Mergers & Acquisitions asked Dan Shea, a managing director at BDO Capital Advisors, to share his thoughts on the election results.

How will Democrats’ winning control of the U.S. House of Representatives affect the financial services industry in general and private equity and M&A in particular?
We can likely expect the status quo on policy since we’ll have two years of congressional gridlock. It is said that the public markets like gridlock in Washington. It is probably the same for the private equity markets as well, especially given the PE overhang, the excess cash on company balance sheets and an aging baby boomer population still owning many of the privately held businesses in the US. Potential infrastructure investment, one of the few areas of agreement in Washington, may further stimulate PE and M&A activity in the near and medium term as well as progress on trade deals.

As a dealmaker, which regulatory issues are you paying the most attention to, and how are they likely to be affected by Democrats’ controlling the House?
We see Democrats control of the House potentially impacting immigration and the environment. Actual progress on these fronts will surly impact dealmaking but it is hard to predict how, given a lack of legislative clarity at this point. Dealmakers will try to avoid investing in areas of our economy where external potential regulatory change is unpredictable yet possible.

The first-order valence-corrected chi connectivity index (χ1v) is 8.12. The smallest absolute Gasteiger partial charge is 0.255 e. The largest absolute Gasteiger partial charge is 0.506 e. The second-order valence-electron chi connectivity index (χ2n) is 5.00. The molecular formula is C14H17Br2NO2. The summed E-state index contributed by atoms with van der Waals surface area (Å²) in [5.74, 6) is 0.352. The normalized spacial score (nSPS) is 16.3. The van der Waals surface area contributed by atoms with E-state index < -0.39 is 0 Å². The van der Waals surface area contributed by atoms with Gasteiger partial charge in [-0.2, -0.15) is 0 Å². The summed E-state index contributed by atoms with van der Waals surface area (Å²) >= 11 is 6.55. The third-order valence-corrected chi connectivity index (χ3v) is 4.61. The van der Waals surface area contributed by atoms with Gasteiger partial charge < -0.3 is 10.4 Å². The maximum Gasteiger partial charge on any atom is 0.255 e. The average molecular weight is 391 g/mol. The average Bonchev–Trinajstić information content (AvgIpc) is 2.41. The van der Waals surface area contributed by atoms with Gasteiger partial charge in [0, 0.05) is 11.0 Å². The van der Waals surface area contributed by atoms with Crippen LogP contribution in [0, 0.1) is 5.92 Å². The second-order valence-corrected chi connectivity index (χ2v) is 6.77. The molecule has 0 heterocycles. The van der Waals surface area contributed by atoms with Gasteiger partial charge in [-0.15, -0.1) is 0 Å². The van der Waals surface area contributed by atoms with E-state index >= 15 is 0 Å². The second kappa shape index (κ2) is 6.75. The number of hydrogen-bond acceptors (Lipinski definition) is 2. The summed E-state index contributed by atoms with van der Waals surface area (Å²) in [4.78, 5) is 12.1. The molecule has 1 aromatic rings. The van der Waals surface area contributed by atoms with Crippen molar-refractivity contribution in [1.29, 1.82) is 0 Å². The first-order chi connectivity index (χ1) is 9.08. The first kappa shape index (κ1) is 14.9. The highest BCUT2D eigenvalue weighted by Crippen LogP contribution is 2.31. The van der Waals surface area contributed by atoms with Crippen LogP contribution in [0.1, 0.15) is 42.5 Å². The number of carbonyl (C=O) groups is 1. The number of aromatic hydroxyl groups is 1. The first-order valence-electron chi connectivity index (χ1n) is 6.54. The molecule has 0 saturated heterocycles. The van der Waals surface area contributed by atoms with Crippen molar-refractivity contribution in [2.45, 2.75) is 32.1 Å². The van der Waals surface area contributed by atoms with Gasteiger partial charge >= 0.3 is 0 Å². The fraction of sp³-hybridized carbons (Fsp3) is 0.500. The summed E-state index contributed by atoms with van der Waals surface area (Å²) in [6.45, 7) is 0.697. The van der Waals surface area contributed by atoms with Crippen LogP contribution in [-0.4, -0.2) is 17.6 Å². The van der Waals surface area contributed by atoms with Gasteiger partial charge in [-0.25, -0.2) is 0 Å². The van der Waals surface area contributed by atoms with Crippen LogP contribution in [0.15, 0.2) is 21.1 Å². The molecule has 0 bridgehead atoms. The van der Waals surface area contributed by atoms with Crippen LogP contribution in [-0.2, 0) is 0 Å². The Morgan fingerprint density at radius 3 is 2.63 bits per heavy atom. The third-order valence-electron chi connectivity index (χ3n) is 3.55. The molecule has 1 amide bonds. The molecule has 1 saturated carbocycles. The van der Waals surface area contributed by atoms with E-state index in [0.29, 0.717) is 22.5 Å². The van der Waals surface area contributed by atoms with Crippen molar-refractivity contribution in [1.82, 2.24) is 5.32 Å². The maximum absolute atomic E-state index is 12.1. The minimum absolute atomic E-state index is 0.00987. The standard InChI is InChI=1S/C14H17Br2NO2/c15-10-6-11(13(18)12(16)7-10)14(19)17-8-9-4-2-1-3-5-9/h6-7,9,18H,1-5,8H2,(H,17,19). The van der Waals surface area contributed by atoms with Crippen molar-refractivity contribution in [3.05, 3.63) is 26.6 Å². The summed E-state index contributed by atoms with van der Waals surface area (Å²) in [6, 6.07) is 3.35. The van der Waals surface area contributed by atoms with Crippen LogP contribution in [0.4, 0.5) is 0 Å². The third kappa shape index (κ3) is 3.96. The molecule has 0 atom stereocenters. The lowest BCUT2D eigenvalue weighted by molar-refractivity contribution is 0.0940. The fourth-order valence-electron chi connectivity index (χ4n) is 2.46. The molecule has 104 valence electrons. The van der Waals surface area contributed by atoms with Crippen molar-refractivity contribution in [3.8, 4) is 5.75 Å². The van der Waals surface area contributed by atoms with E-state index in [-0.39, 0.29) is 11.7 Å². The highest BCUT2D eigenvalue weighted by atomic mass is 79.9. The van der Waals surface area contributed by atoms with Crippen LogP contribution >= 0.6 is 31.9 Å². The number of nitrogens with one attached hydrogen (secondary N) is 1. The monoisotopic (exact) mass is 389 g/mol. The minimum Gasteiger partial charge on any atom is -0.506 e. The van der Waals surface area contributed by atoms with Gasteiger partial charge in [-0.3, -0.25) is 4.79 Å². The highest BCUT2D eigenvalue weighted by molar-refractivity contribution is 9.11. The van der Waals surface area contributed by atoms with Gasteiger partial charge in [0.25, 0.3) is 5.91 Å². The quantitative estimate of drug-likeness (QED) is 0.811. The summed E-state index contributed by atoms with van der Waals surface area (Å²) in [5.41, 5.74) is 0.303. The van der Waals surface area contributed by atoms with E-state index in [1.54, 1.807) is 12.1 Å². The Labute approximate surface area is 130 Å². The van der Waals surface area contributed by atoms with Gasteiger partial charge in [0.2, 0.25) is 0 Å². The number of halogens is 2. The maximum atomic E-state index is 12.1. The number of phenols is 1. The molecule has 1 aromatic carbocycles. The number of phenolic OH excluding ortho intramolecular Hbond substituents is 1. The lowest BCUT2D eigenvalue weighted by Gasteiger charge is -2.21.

Now that the mid-term elections are over, has your sentiment about dealflow changed? Has it improved, declined, or stayed the same? Why?
We see sentiment on dealmaking staying the course, unless the economy softens. For now, the drivers for high deal flow and high multiples remain in place – a strong economy with the US and the “economic high ground,” healthy corporate profit levels, substantial dry powder and excess cash on corporate balance sheets, and a willing seller population, all point to a continuing, strong M&A market. The only real drag on dealflow has related to trade and tariffs, so dealmakers are wise to steer clear of deals with material exposure to this issues.

Do you think dealmaking in 2019 will be higher, lower, or the same as 2018? Why?
We expect dealmaking to be about the same as 2018. We think if there’s a market correction that consumer staples and essential services will be good counter-cyclical areas for investing.